This is a vulnerability that affects web application databases when unreliable data is sent to an interpreter by means of a query or command. The hacker may inject malicious code to a normal looking command to disrupt the system by making it use data without authorization or perform involuntary commands to compromise the application. LDAP, NoSQL, SQL, and XPath queries are prone to injection vulnerability.

On the other hand, fuzzers that test for command execution vulnerabilities can decrease the probability of an injection attack becoming successful.

Injection threats to web applications can lead to loss of valuable data, access authorization, or a complete loss of system control.

2. Exposure of Sensitive Data

Exposure of sensitive data particularly financial information such as account numbers, credit card details, and personal data such as residential or health-related information is a serious risk to any business. This vulnerability refers to the transmission and storage of these kinds of sensitive data. When attackers scan your system for this vulnerability, they may steal valuable information from your database and use it maliciously.

Server attacks and man-in-the-middle attacks commonly fall under this category. Personal Identifiable Information (PII) is especially at risk from these types of attacks.

3. Authentication Failures

Your systems may get compromised when access management or user logins are not properly implemented. If a vulnerability scan in web applications finds a failure, it may be due to loss of authentication. This critical vulnerability allows attackers to impersonate an authorized user and manipulate information such as usernames, passwords, unexpired session tokens, and more. A broken authentication attack can prove to be lethal as a single failed log-in can put the entire system and stored data in danger.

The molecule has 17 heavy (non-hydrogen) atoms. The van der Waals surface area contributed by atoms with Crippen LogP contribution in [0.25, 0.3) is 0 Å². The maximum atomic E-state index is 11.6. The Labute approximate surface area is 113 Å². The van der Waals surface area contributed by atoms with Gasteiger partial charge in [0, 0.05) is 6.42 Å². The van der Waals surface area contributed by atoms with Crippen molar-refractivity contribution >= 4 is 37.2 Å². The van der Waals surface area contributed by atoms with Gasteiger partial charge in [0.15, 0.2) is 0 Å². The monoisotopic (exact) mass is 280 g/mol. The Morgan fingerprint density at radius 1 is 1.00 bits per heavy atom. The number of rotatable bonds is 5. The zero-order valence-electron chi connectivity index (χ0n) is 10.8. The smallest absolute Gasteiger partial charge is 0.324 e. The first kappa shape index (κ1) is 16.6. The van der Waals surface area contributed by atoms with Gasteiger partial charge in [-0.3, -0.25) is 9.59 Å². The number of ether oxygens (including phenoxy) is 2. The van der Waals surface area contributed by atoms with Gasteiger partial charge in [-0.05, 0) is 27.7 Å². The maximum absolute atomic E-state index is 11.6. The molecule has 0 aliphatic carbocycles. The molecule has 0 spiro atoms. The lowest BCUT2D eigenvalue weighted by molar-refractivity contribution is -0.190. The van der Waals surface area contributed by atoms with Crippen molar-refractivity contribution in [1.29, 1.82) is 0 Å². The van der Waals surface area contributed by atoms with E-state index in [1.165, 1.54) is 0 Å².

4. Cross-Site Scripting (XSS)

This happens when users believe they are accessing a secure and legitimate site but the hackers have injected malicious code into the web application through the user’s browser. It involves the application opening a new web page without proper validation or escaping or updating of an existing web page with user-supplied information via a browser API.

5. Security Mis-configuration

This one refers to breaches made by means of default accounts, unpatched flaws, or unprotected data systems. It covers a wide range of application implementation components including pre-installed virtual machines, web servers, network services, code, and more. An automatic vulnerability scanner program is a must-have for testing for mis-configurations.

6. Unsafe Deserialization

Deserialization is the process of recreating a data object from the byte stream. It becomes insecure when an untrusted code is used to create vulnerability or remote code execution. This is a more complex sort of attack and is, therefore, more damaging.

As web applications continue to evolve and offer more functionality, the threats and risks associated with them are also increasing. Given the importance of web applications in our professional and personal lives, it’s crucial that these applications are protected. Having a web application vulnerability management plan in place will help you stay one step ahead of cybercriminals by identifying and fixing vulnerabilities before a breach occurs.